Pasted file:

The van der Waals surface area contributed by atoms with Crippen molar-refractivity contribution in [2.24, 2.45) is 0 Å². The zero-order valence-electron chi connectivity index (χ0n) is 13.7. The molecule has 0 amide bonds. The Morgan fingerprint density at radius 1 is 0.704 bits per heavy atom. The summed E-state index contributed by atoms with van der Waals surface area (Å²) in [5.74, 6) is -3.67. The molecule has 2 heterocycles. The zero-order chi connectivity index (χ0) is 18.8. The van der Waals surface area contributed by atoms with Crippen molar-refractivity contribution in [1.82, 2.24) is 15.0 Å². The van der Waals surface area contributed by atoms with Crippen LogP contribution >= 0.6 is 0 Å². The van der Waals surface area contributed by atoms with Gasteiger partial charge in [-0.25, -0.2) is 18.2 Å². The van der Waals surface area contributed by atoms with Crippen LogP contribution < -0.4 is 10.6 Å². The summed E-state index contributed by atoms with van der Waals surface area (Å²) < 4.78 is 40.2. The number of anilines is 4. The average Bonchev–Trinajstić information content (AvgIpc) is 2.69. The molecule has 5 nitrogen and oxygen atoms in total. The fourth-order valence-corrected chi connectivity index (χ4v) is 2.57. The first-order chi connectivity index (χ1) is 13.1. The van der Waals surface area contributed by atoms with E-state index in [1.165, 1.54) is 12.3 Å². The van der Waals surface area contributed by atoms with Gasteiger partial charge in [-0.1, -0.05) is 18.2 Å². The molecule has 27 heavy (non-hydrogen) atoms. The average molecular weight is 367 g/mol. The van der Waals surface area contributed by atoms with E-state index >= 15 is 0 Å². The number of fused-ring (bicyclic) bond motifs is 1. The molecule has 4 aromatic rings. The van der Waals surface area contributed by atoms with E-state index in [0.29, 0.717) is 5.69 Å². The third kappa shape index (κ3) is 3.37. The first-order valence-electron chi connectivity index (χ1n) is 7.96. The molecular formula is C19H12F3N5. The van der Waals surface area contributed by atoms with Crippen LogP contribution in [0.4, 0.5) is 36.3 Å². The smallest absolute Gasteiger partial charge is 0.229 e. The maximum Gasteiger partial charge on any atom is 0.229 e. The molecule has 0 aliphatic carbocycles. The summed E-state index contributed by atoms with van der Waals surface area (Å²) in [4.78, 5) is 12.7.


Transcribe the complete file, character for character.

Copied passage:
The van der Waals surface area contributed by atoms with Crippen molar-refractivity contribution in [2.24, 2.45) is 0 Å². The zero-order valence-electron chi connectivity index (χ0n) is 13.7. The molecule has 0 amide bonds. The Morgan fingerprint density at radius 1 is 0.704 bits per heavy atom. The summed E-state index contributed by atoms with van der Waals surface area (Å²) in [5.74, 6) is -3.67. The molecule has 2 heterocycles. The zero-order chi connectivity index (χ0) is 18.8. The van der Waals surface area contributed by atoms with Crippen molar-refractivity contribution in [1.82, 2.24) is 15.0 Å². The van der Waals surface area contributed by atoms with Crippen LogP contribution >= 0.6 is 0 Å². The van der Waals surface area contributed by atoms with Gasteiger partial charge in [-0.25, -0.2) is 18.2 Å². The van der Waals surface area contributed by atoms with Crippen LogP contribution < -0.4 is 10.6 Å². The summed E-state index contributed by atoms with van der Waals surface area (Å²) < 4.78 is 40.2. The number of anilines is 4. The average Bonchev–Trinajstić information content (AvgIpc) is 2.69. The molecule has 5 nitrogen and oxygen atoms in total. The fourth-order valence-corrected chi connectivity index (χ4v) is 2.57. The first-order chi connectivity index (χ1) is 13.1. The van der Waals surface area contributed by atoms with E-state index in [1.165, 1.54) is 12.3 Å². The van der Waals surface area contributed by atoms with Gasteiger partial charge in [-0.1, -0.05) is 18.2 Å². The molecule has 27 heavy (non-hydrogen) atoms. The average molecular weight is 367 g/mol. The van der Waals surface area contributed by atoms with E-state index >= 15 is 0 Å². The number of fused-ring (bicyclic) bond motifs is 1. The molecule has 4 aromatic rings. The van der Waals surface area contributed by atoms with E-state index in [0.29, 0.717) is 5.69 Å². The third kappa shape index (κ3) is 3.37. The first-order valence-electron chi connectivity index (χ1n) is 7.96. The molecular formula is C19H12F3N5. The van der Waals surface area contributed by atoms with Crippen LogP contribution in [0.4, 0.5) is 36.3 Å². The smallest absolute Gasteiger partial charge is 0.229 e. The maximum Gasteiger partial charge on any atom is 0.229 e. The molecule has 0 aliphatic carbocycles. The summed E-state index contributed by atoms with van der Waals surface area (Å²) in [4.78, 5) is 12.7.